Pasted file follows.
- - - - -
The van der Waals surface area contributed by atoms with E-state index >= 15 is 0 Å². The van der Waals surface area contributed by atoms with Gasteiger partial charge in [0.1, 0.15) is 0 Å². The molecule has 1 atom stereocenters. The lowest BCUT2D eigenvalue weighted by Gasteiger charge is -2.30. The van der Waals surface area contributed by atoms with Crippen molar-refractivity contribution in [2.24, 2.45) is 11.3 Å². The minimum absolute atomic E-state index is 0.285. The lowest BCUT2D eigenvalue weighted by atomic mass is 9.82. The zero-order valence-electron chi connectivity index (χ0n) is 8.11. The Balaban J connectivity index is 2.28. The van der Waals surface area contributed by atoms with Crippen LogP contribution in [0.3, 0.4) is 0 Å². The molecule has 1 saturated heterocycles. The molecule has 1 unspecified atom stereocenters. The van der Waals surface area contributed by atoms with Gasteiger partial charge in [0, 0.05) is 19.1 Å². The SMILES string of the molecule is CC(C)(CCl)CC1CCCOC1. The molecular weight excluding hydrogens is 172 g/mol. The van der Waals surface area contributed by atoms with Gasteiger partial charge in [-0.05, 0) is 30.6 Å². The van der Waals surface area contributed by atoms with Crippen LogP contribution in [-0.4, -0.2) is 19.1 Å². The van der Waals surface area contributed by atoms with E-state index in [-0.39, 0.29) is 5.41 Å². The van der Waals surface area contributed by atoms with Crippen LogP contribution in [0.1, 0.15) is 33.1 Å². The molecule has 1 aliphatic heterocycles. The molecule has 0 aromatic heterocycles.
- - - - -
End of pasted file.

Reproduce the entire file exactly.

The van der Waals surface area contributed by atoms with E-state index >= 15 is 0 Å². The van der Waals surface area contributed by atoms with Gasteiger partial charge in [0.1, 0.15) is 0 Å². The molecule has 1 atom stereocenters. The lowest BCUT2D eigenvalue weighted by Gasteiger charge is -2.30. The van der Waals surface area contributed by atoms with Crippen molar-refractivity contribution in [2.24, 2.45) is 11.3 Å². The minimum absolute atomic E-state index is 0.285. The lowest BCUT2D eigenvalue weighted by atomic mass is 9.82. The zero-order valence-electron chi connectivity index (χ0n) is 8.11. The Balaban J connectivity index is 2.28. The van der Waals surface area contributed by atoms with Crippen LogP contribution in [0.3, 0.4) is 0 Å². The molecule has 1 saturated heterocycles. The molecule has 1 unspecified atom stereocenters. The van der Waals surface area contributed by atoms with Gasteiger partial charge in [0, 0.05) is 19.1 Å². The SMILES string of the molecule is CC(C)(CCl)CC1CCCOC1. The molecular weight excluding hydrogens is 172 g/mol. The van der Waals surface area contributed by atoms with Gasteiger partial charge in [-0.05, 0) is 30.6 Å². The van der Waals surface area contributed by atoms with Crippen LogP contribution in [-0.4, -0.2) is 19.1 Å². The van der Waals surface area contributed by atoms with E-state index in [-0.39, 0.29) is 5.41 Å². The van der Waals surface area contributed by atoms with Crippen LogP contribution in [0.1, 0.15) is 33.1 Å². The molecule has 1 aliphatic heterocycles. The molecule has 0 aromatic heterocycles.